(Following discourse was given by Mr. S. N. Goenka)
Compassion (karuna) is a very noble state of the human mind. Like selfless love (mettā), sympathetic joy (mudita) and equanimity (upekkha), compassion is also abrahmavihara (sublime state of mind). Merely talking about compassion, discussing compassion or praising it-all these are far away from true brahmavihara. It is good to accept compassion at the intellectual level as an ideal sublime state. But this is also far away from true brahmavihara.Brahmavihara means the nature of abrahma (the highest being in the order of beings). It is the practice of superior qualities, the practice of Dhammic qualities. Only when the mind is suffused and overflows with suchbrahmic qualities can we call it brahmavihara. The mind can overflow with compassion as well asmettā, mudita and upekkha only when the mind is completely free from all defilements at the deepest level. This purity of mind and the resultant sublime states born out of it is the fruit of practice of Dhamma.
What is the meaning of living a Dhamma life? It means living a life of morality, that is, to abstain from performing any vocal or physical action that will disturb the peace and harmony of others and harm them.
In order to get established in morality it is necessary to have complete control over one's mind. The mind should be fully restrained, fully disciplined. For this, it is necessary to practice concentration of mind with a neutral object of meditation. A neutral object of meditation neither generates raga (attachment) nor dosa (aversion). It is based on direct experiential truth and is free from ignorance.
But it is not enough to concentrate one's mind with the help of such a neutral object of meditation. It is necessary to develop wisdom (pañña) at the depths of the mind on the basis of direct experience and to become established in this experiential wisdom (pañña). By this practice it is possible to eradicate the ingrained habit-pattern of the mind that generates, multiples and accumulates reactions (sankharas) of craving and aversion out of ignorance.
As the wisdom gradually weakens this habit pattern, the old accumulated defilements are eradicated and new ones do not arise. Ultimately, the mind is completely freed of all defilements and becomes pure. Then the mind is naturally filled with the brahmic qualities of mettākaruna, mudita, and upekkha.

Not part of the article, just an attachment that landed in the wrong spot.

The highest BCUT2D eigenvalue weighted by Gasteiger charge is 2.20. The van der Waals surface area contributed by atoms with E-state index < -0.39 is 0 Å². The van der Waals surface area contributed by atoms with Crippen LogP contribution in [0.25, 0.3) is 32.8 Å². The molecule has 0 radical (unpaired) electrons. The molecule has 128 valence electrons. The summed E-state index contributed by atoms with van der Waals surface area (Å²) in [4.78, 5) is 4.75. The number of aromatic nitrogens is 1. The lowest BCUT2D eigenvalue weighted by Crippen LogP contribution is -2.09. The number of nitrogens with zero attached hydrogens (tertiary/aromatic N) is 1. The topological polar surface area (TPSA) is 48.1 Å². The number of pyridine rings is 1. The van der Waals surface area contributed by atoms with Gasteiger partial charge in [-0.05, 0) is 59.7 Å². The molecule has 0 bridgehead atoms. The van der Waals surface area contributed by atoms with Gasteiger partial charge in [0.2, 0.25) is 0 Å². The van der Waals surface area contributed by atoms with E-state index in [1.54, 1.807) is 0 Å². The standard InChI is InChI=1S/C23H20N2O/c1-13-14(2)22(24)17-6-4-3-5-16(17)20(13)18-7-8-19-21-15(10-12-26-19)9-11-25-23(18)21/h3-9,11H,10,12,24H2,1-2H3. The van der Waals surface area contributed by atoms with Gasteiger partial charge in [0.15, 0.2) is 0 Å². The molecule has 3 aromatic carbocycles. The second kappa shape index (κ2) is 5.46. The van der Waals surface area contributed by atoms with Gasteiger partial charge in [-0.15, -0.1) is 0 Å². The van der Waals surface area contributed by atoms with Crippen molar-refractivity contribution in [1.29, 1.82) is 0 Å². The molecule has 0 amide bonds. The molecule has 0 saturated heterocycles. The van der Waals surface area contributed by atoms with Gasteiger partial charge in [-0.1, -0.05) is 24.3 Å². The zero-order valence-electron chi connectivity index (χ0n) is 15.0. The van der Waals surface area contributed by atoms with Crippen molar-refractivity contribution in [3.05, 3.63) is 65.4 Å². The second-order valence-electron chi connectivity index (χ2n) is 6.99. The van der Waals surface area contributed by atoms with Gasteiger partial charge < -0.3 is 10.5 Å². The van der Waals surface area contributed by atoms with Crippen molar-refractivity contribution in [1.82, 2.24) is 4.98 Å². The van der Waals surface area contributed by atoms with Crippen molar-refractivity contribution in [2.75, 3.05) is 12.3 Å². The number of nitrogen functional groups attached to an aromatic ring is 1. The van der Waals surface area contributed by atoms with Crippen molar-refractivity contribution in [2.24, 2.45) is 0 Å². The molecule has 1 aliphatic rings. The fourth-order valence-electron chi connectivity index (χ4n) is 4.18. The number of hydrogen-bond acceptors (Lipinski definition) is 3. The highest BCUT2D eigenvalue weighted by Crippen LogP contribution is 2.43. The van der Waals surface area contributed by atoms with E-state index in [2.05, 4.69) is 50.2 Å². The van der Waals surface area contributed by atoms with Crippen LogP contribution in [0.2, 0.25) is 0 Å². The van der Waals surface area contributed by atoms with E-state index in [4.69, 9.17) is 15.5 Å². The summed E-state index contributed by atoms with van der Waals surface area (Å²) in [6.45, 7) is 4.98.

As long as the old stock of defilements is present in the mind and new defilements are added to it, it is not possible forbrahmavihara to arise in the mind. Ego plays a role in the arising of all defilements. As long as the mind is ego-centred, self-centred, one may talk about the four brahmaviharas and praise them highly, but one is not able to cultivate true brahmavihara.
The more the mind becomes free from defilements the more the development of brahmavihara. When a meditator is fully liberated, he dwells continuously in the pure brahmavihara. Therefore, for development of the brahmaviharas of mettā.
karuna, mudita, and upekkha, it is absolutely essential to become established in sila, samadhi and pañña.
No individual of any caste, colour, class, society, community or religion has a monopoly on the practice of sila, samadhi and pañña. The practice is universal. Anyone can cultivate them by exerting sufficient effort. One who cultivates them and purifies his mind becomes naturally suffused with love, compassion and goodwill. Just as the defilements of an impure mind cannot be labelled as Hindu, Muslim, Buddhist and Jain defilements, similarly love, compassion, goodwill and other wholesome qualities of a pure mind cannot be given any sectarian label. The defilements and wholesome qualities of the mind are the same for all.
Just as the pure Dhamma of sila, samadhi and pañña is universal, eternal, absolute, timeless all over the world, so also the brahmavihara arising because of its practice are universal, eternal, absolute, timeless all over the world. None of the religious traditions-Hindu, Buddhist, Jain, Sikh, Muslim, Christian, Parsi or Jewish-reject the importance of morality, concentration of mind and purification of mind, and the resultant compassion and goodwill.
Different societies, communities and sects have different ways of worship, different places of worship, different rites and rituals, different festivals, different vows and fasting days. Their philosophical beliefs are different. Actually, different communities or sects originate and flourish on the basis of these differences. But the Dhamma of morality, concentration, wisdom, and love, compassion and goodwill is universal. It is the same for all societies, communities and religions. This universal Dhamma and the resultant compassion unite all religious sects. While continuing to maintain their distinct sectarian features, they can unite at the level of universal Dhamma. All can become one in the practice of the brahmaviharas of love and compassion.